The number of
hate groups in the United States is on the rise, a trend
that some see as directly correlated to the failing economy.
There are now at least 888 known hate groups in
the country, according to a report by the Southern
Poverty Law Center.
Jim Cavanaugh of
the Anti-Defamation League told TheWashington Post that "the Internet, immigration
and the economic crisis -- that is the molten mixture for
As the world
delves deeper into uncertain economic times, veteran
investigators in the United States have started to pay more
attention to supremacists and radicals who harm
certain minority groups to make a point, the
Post reported Monday. In addition to fiscal
troubles, rising immigration and the reality of a black man
in the White House may be enough to push some
extremists over the edge.
As the number of
hate groups increases, the number of hate crimes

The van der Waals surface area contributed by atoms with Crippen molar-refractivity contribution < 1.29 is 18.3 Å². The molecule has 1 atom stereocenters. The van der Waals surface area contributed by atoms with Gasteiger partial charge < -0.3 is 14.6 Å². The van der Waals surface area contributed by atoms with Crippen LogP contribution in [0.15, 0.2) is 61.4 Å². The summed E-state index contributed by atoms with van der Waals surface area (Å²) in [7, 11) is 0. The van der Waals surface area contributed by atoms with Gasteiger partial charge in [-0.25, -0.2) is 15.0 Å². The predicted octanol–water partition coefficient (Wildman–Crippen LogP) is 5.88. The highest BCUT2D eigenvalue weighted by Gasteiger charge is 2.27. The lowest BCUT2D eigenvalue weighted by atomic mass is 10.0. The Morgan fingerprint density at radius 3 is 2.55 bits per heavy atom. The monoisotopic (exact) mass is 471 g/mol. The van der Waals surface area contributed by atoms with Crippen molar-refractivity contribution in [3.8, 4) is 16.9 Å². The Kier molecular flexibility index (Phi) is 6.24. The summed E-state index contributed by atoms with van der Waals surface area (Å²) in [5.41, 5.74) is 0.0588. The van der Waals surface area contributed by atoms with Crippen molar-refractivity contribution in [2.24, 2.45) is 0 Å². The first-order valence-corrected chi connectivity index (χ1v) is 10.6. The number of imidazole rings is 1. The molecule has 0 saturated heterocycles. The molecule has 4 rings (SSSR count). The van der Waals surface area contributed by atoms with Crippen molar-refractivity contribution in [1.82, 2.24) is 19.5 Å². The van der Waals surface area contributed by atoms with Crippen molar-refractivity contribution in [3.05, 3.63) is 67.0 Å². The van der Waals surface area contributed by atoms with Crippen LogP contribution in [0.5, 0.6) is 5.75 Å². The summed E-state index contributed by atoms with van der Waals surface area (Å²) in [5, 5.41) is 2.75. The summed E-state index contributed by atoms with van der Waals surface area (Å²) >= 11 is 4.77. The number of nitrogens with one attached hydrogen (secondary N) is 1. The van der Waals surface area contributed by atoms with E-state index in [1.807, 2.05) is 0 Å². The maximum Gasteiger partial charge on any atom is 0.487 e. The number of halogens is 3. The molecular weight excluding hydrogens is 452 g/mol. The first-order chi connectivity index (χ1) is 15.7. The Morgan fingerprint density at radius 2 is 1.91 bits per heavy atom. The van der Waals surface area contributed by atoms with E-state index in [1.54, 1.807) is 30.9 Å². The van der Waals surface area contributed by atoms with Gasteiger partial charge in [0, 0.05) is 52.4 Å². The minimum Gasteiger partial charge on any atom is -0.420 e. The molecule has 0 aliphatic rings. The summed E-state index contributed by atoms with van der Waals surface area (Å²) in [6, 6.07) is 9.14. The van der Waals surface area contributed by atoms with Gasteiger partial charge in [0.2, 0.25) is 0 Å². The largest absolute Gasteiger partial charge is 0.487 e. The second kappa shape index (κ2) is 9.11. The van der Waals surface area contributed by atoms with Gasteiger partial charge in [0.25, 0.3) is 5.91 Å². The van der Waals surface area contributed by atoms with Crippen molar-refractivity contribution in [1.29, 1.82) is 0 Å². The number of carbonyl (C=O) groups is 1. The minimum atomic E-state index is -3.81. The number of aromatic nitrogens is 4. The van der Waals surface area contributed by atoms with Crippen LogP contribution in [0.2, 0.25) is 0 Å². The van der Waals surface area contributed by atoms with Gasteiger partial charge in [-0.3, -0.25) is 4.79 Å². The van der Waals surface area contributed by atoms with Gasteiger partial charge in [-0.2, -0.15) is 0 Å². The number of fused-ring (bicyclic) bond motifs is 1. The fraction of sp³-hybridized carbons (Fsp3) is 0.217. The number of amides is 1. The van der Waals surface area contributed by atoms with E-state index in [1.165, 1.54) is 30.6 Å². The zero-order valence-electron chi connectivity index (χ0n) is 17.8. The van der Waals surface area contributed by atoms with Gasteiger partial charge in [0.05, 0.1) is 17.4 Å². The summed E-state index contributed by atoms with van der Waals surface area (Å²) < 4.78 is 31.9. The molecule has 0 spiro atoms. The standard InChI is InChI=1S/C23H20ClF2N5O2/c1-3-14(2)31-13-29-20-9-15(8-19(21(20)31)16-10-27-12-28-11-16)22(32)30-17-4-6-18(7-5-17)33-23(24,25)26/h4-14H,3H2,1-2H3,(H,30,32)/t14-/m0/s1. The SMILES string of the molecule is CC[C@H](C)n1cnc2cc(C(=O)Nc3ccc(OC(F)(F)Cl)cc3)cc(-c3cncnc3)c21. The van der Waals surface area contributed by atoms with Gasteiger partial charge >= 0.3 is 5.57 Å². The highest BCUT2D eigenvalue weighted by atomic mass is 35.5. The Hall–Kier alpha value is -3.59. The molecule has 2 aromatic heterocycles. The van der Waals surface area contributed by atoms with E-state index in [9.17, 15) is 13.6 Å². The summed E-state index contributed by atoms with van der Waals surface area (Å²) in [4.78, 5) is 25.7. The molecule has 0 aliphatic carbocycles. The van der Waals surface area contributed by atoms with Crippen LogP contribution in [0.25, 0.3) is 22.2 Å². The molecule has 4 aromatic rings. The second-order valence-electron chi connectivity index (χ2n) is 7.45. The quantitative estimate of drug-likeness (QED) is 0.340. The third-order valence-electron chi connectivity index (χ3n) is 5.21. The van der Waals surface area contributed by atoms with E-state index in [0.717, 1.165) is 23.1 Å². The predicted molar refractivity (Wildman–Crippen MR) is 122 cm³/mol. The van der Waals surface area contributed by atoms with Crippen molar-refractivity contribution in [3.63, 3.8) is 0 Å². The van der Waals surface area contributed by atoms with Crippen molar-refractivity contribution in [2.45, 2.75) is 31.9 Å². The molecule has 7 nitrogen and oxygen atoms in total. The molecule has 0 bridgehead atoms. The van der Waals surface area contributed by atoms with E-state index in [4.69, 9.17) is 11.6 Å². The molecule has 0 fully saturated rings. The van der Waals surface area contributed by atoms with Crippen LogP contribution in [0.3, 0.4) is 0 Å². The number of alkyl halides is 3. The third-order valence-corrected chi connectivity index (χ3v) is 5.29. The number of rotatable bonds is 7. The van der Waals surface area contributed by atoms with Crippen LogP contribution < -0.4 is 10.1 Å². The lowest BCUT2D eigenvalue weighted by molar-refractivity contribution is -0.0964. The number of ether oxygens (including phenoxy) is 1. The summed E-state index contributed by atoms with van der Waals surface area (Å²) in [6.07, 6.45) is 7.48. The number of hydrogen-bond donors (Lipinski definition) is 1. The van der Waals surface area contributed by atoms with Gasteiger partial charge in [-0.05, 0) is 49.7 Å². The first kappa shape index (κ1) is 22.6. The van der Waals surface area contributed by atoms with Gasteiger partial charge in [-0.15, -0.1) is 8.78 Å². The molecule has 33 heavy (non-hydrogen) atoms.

committed against gays and lesbians has also seen a rise in
the past year. FBI figures show that such attacks
increased by 6% from 2006 to 2007, while the
number for all hate crimes had dropped slightly (1%
in the same time period). Race-based incidents made up a
majority of the 7,624 hate crimes reported in 2007.
investigators have been able to intercept plans for violent
acts, one infamous group is heading to Washington, D.C. to
protest the inauguration of President Obama. The
antigay Westboro Baptist Church, which the Southern
Poverty Law Center deems a hate group, will no doubt
make headlines during its protest of Obama,
who supports many gay-related causes and is